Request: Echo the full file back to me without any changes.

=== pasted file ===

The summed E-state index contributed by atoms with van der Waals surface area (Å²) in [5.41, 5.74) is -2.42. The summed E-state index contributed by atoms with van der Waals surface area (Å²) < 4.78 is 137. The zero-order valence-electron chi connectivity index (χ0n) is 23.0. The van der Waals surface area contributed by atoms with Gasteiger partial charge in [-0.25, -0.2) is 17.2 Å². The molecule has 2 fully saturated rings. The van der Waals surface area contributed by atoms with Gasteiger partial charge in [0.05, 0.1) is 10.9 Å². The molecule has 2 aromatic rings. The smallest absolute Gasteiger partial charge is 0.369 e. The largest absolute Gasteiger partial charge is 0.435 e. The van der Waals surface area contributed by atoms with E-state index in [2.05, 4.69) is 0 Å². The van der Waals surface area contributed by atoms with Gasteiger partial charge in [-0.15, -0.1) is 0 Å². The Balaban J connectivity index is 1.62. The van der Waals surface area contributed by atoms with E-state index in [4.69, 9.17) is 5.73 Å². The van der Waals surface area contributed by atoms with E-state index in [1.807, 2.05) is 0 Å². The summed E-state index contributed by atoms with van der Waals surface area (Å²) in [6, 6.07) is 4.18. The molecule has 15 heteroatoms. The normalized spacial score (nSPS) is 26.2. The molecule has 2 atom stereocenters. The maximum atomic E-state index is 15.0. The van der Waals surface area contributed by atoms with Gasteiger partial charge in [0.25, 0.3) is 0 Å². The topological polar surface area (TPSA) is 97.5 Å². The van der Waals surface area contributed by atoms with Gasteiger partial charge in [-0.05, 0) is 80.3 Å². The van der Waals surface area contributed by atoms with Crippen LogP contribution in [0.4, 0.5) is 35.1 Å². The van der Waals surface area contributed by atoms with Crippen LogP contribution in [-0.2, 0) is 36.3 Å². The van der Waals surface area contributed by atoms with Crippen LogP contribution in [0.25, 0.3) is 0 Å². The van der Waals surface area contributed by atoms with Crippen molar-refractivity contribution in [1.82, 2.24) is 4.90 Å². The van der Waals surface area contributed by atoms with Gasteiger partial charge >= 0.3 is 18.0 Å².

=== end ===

The summed E-state index contributed by atoms with van der Waals surface area (Å²) in [5.41, 5.74) is -2.42. The summed E-state index contributed by atoms with van der Waals surface area (Å²) < 4.78 is 137. The zero-order valence-electron chi connectivity index (χ0n) is 23.0. The van der Waals surface area contributed by atoms with Gasteiger partial charge in [-0.25, -0.2) is 17.2 Å². The molecule has 2 fully saturated rings. The van der Waals surface area contributed by atoms with Gasteiger partial charge in [0.05, 0.1) is 10.9 Å². The molecule has 2 aromatic rings. The smallest absolute Gasteiger partial charge is 0.369 e. The largest absolute Gasteiger partial charge is 0.435 e. The van der Waals surface area contributed by atoms with E-state index in [2.05, 4.69) is 0 Å². The van der Waals surface area contributed by atoms with Gasteiger partial charge in [-0.15, -0.1) is 0 Å². The Balaban J connectivity index is 1.62. The van der Waals surface area contributed by atoms with E-state index in [4.69, 9.17) is 5.73 Å². The van der Waals surface area contributed by atoms with E-state index in [1.807, 2.05) is 0 Å². The summed E-state index contributed by atoms with van der Waals surface area (Å²) in [6, 6.07) is 4.18. The molecule has 15 heteroatoms. The normalized spacial score (nSPS) is 26.2. The molecule has 2 atom stereocenters. The maximum atomic E-state index is 15.0. The van der Waals surface area contributed by atoms with Gasteiger partial charge in [0.25, 0.3) is 0 Å². The topological polar surface area (TPSA) is 97.5 Å². The van der Waals surface area contributed by atoms with Gasteiger partial charge in [-0.05, 0) is 80.3 Å². The van der Waals surface area contributed by atoms with Crippen LogP contribution in [0.4, 0.5) is 35.1 Å². The van der Waals surface area contributed by atoms with Crippen LogP contribution in [-0.2, 0) is 36.3 Å². The van der Waals surface area contributed by atoms with Crippen LogP contribution in [0.25, 0.3) is 0 Å². The van der Waals surface area contributed by atoms with Crippen molar-refractivity contribution in [1.82, 2.24) is 4.90 Å². The van der Waals surface area contributed by atoms with Gasteiger partial charge >= 0.3 is 18.0 Å².